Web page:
Chinese shares are having their day in the sun, with the benchmark Shanghai stock index trading at an eight-month high on Thursday. The rally, however, may be close to running its course, some analysts say.
Amid signs of a rebound in China's economy, the Shanghai Composite has jumped about 22 percent from a 4-year low hit in early December. That's better than an 18 percent gain in the same period for Japan's booming Nikkei stock index, which has had reasons of its own to zoom higher. Chinese shares have also outperformed the MSCI's pan-Asia index, which has gained almost 6 percent since early December.
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Still, after gaining ground fast and in a short space of time, Chinese shares now look more likely to trade sideways, said Phillip Chan, a director at Shenyin Wanguo Securities in Hong Kong.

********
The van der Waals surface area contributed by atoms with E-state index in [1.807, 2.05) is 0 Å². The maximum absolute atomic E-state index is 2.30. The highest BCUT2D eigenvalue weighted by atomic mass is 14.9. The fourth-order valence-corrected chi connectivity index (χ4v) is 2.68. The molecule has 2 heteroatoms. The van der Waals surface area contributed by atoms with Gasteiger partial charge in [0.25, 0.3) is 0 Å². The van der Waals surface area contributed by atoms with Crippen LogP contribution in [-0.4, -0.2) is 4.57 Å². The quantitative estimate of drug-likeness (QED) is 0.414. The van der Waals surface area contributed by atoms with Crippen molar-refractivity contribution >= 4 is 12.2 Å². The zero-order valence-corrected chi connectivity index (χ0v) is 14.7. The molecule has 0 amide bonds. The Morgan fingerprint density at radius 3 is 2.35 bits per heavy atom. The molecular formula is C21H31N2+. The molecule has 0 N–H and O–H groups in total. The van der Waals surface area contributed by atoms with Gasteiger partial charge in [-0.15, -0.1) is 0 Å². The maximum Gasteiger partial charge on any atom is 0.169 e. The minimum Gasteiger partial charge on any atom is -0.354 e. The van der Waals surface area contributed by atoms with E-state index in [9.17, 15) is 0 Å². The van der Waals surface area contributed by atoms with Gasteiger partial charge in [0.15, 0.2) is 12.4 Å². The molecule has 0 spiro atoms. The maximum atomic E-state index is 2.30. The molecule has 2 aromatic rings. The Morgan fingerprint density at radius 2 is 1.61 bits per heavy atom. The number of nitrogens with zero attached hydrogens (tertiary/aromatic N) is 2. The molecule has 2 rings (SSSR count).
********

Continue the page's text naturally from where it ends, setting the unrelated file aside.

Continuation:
"We're reasonably upbeat about Chinese stocks, although as a house we're not looking for huge upside on the Shanghai Comp," he said. "It's had a strong run up last month and this month, so it's almost hit the target we set around 2,400."
The Chinese stock index rose to 2,385 on Thursday, its highest level since early June last year.
Chan says China's economic performance this year is unlikely to be as strong as some in the market expect - a reason why further strong gains in Chinese shares may be limited.
The Chinese economy, the world's second largest, grew 7.9 percent in the fourth quarter of last year from a year earlier, recovering after seven consecutive quarters of slowdown. The signs of a recovery have helped boost upbeat sentiment in the global financial markets.
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"We're not looking for huge growth in the economy and we are on the conservative side," said Chan, adding: "The recovery isn't that strong."